It’s not the lack of talent that keeps him from succeeding in NY. It is the bonehead moves that he makes that prevent him from getting respect from the fans. Here are just a few.

    Rice has not been effective for 2 months now but not a hint from TC that he is in trouble. The only thing keeping him here is TC’s love of LOOGY’s.
    Letting Torres pitch 2 innings in a 5-run game yesterday
    Giving JV the 1-week audition.
    Playing Buck as much as he does.
    Proclaiming Ike not in a platoon.
    I could think of many more if i wanted to.

    Lack of talent? Maybe. But that’s not the reason to hate him.

    • Chris F

      Wecould rummage through the memory banks, but there have been piles of decisions, like Harvey staying in the other day, that we could come up with showing his lack of suitability. For the life of me, I cant recall now, but we all said some big loss was directly on his management.

      • Chris F

        By the way Im referring to the 6-4 loss to the Nats on Harvey’s gem when he wnet out after 7 with a 4-1 lead. TC went through an endless parade of relievers, but terribly pulled Aardsma who had things under control. That game alone (June 28) should have gotten him fired.

        • Chris Schubert

          If I remember that game correctly: Didn’t Aardsma get the first two outs in the inning and then TC went to Edgin or Rice to get the last out and it all went down hill from there?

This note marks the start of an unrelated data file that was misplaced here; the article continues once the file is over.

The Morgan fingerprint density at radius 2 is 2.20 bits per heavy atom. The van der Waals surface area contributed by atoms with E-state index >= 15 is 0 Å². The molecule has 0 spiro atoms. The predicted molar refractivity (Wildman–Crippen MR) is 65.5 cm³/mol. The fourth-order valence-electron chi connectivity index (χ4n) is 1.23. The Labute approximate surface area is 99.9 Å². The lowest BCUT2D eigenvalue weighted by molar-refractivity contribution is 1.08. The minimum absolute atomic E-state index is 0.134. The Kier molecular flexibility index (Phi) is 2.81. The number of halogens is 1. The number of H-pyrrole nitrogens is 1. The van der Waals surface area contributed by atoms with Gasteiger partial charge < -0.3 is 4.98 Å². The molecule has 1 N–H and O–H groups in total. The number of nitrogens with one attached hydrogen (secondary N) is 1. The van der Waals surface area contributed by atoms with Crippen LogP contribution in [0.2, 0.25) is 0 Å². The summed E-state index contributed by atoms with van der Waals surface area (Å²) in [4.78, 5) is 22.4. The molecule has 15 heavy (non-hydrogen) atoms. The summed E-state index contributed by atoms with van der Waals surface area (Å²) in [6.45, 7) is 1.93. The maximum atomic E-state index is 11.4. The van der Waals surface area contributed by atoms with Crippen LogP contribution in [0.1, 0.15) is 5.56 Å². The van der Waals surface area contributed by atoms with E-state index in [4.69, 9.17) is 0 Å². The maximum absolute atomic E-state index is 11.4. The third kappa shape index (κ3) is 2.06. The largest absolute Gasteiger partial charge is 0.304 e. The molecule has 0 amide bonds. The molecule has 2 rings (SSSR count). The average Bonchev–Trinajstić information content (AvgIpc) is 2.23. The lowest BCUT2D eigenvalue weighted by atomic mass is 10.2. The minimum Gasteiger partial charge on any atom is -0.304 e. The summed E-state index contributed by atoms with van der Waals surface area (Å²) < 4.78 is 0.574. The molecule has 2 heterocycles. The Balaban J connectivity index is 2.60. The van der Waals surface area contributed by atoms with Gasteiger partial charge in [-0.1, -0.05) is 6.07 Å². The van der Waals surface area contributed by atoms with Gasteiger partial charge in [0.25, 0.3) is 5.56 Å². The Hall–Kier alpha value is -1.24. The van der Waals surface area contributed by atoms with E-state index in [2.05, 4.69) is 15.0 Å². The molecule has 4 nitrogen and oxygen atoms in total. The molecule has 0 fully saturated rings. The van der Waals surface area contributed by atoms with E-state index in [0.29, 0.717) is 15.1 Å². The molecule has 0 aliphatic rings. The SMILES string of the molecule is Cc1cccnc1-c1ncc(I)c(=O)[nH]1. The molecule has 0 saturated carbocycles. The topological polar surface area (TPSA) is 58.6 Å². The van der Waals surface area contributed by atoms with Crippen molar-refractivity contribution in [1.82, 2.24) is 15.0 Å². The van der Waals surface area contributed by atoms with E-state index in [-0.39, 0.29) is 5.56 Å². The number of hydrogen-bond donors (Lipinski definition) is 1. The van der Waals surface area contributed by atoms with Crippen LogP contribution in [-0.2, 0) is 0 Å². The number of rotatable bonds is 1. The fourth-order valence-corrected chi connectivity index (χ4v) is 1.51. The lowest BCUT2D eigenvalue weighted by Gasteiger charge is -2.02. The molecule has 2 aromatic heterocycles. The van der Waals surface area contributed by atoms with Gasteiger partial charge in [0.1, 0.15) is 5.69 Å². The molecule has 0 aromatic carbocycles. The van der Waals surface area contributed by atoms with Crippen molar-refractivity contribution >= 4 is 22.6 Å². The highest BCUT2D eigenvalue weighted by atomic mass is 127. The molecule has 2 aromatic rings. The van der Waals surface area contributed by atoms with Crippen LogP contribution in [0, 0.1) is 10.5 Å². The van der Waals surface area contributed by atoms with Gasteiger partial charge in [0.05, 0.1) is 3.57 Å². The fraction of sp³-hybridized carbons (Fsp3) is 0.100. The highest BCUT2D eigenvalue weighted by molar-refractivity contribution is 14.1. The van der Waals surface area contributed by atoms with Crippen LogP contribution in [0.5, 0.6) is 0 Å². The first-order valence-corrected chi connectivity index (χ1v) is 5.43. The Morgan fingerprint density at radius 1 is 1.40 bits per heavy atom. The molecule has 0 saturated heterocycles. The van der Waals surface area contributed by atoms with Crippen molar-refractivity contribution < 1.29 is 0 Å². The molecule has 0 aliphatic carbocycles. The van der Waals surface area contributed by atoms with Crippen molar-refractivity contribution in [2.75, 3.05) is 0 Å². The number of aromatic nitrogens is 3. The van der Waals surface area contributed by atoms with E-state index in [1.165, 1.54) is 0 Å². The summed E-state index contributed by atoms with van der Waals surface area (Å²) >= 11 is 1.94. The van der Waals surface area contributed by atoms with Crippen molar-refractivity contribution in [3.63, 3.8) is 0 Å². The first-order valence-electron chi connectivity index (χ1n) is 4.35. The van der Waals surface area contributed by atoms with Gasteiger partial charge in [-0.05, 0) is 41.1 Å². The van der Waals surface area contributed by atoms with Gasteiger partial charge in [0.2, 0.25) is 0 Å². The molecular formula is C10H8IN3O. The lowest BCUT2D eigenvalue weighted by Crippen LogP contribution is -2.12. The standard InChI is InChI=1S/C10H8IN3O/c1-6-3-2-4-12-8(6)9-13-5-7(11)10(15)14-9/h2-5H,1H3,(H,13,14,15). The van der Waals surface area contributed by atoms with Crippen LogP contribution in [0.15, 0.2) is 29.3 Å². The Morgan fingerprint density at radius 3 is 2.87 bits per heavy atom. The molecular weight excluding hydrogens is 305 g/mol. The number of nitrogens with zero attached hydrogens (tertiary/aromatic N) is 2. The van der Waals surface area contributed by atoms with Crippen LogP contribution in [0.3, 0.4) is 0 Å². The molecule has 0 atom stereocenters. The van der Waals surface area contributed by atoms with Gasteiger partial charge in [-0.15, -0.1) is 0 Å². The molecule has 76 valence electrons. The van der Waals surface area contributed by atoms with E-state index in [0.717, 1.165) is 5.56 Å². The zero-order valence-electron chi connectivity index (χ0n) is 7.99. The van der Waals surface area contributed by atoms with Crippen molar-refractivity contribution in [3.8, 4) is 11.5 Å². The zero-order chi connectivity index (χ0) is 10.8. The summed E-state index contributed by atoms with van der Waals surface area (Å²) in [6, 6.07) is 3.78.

• Chris F

            exactly right.

    • Jerry Grote

      +1. Classic examples today? You’ve got the butcher in CF in the 9th. Or you can have Ike … batting 4th.

      He has the talent. Someone, sometime in the future, is going to laud him for giving playing time to the likes of Josh Satin, or “having faith” in Eric Young. And all of these details will be forgotten. Someone will actually make a saint out of our manager.

  • Jim OMalley

    It’s going to be like someone threw the switch next year when Backman is at the helm.

  • Jerry Grote

    The Pirate series will tell you plenty. Since mid-June, the Mets are scoring something like 5 runs a game (a little drunk tonight, but my math tells me its 127 runs in 25 games).

    So long as you keep wasting ABs on Kirk (take out two games, and what do you have? Bad defense AND no bat. Nice play in the 9th, bozo) and Ike (what in god’s name gave Terry the idea to bat him 4th? Was it the 4 for 17 – all singles – leading up to this game, or the .174 BA overall?), you are handicapping a limited team.

    It will work fine against the likes of Milwaukee and SF – two teams that might be legitimately worse than the Mets – but you can’t waste plate appearances against Pittsburg.

  • TexasGusCC

    I agree on the opinions given as to why Collins is inadequate to manage this team, but let me add one more: Young players need encouragement to gain confidence. When the younger players did something well (Lagares hit a game winning HR, or Valdespin did, or Recker had a good game) their reward was to sit on the bench for several games, while the vets were given every chance to “succeed”.